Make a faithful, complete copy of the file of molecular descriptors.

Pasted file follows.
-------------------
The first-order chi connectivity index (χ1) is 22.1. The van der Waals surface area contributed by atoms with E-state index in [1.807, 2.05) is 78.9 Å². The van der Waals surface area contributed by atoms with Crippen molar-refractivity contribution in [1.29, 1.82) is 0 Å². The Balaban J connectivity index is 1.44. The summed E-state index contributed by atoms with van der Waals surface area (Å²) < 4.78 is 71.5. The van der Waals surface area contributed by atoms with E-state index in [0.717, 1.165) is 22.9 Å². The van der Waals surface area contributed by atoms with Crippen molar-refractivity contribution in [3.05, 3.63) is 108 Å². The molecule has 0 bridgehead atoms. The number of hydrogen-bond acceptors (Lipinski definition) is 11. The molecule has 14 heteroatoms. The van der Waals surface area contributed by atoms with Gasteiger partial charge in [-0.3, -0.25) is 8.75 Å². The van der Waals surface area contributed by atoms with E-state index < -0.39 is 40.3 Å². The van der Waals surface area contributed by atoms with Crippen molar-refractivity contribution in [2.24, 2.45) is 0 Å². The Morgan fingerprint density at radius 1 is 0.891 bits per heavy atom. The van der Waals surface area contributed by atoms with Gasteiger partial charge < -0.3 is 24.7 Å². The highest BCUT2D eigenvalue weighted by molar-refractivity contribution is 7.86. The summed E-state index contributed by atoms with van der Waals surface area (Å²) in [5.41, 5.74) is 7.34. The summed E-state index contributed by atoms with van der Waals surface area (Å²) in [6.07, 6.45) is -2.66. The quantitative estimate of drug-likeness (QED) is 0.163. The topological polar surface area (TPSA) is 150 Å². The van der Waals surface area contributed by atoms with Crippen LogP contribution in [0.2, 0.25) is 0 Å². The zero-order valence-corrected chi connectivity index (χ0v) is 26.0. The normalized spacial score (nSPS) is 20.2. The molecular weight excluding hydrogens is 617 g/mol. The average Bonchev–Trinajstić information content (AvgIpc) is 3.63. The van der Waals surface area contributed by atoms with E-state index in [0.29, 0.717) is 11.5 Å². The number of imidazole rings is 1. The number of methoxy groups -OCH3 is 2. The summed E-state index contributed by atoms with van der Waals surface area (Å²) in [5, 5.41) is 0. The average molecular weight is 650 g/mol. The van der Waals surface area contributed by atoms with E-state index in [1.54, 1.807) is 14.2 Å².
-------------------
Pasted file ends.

The first-order chi connectivity index (χ1) is 22.1. The van der Waals surface area contributed by atoms with E-state index in [1.807, 2.05) is 78.9 Å². The van der Waals surface area contributed by atoms with Crippen molar-refractivity contribution in [1.29, 1.82) is 0 Å². The Balaban J connectivity index is 1.44. The summed E-state index contributed by atoms with van der Waals surface area (Å²) < 4.78 is 71.5. The van der Waals surface area contributed by atoms with E-state index in [0.717, 1.165) is 22.9 Å². The van der Waals surface area contributed by atoms with Crippen molar-refractivity contribution in [3.05, 3.63) is 108 Å². The molecule has 0 bridgehead atoms. The number of hydrogen-bond acceptors (Lipinski definition) is 11. The molecule has 14 heteroatoms. The van der Waals surface area contributed by atoms with Gasteiger partial charge in [-0.3, -0.25) is 8.75 Å². The van der Waals surface area contributed by atoms with E-state index < -0.39 is 40.3 Å². The van der Waals surface area contributed by atoms with Crippen molar-refractivity contribution in [2.24, 2.45) is 0 Å². The Morgan fingerprint density at radius 1 is 0.891 bits per heavy atom. The van der Waals surface area contributed by atoms with Gasteiger partial charge < -0.3 is 24.7 Å². The highest BCUT2D eigenvalue weighted by molar-refractivity contribution is 7.86. The summed E-state index contributed by atoms with van der Waals surface area (Å²) in [5.41, 5.74) is 7.34. The summed E-state index contributed by atoms with van der Waals surface area (Å²) in [6.07, 6.45) is -2.66. The quantitative estimate of drug-likeness (QED) is 0.163. The topological polar surface area (TPSA) is 150 Å². The van der Waals surface area contributed by atoms with Crippen LogP contribution in [0.2, 0.25) is 0 Å². The zero-order valence-corrected chi connectivity index (χ0v) is 26.0. The normalized spacial score (nSPS) is 20.2. The molecular weight excluding hydrogens is 617 g/mol. The average Bonchev–Trinajstić information content (AvgIpc) is 3.63. The van der Waals surface area contributed by atoms with E-state index in [0.29, 0.717) is 11.5 Å². The number of imidazole rings is 1. The number of methoxy groups -OCH3 is 2. The summed E-state index contributed by atoms with van der Waals surface area (Å²) in [5, 5.41) is 0. The average molecular weight is 650 g/mol. The van der Waals surface area contributed by atoms with E-state index in [1.54, 1.807) is 14.2 Å².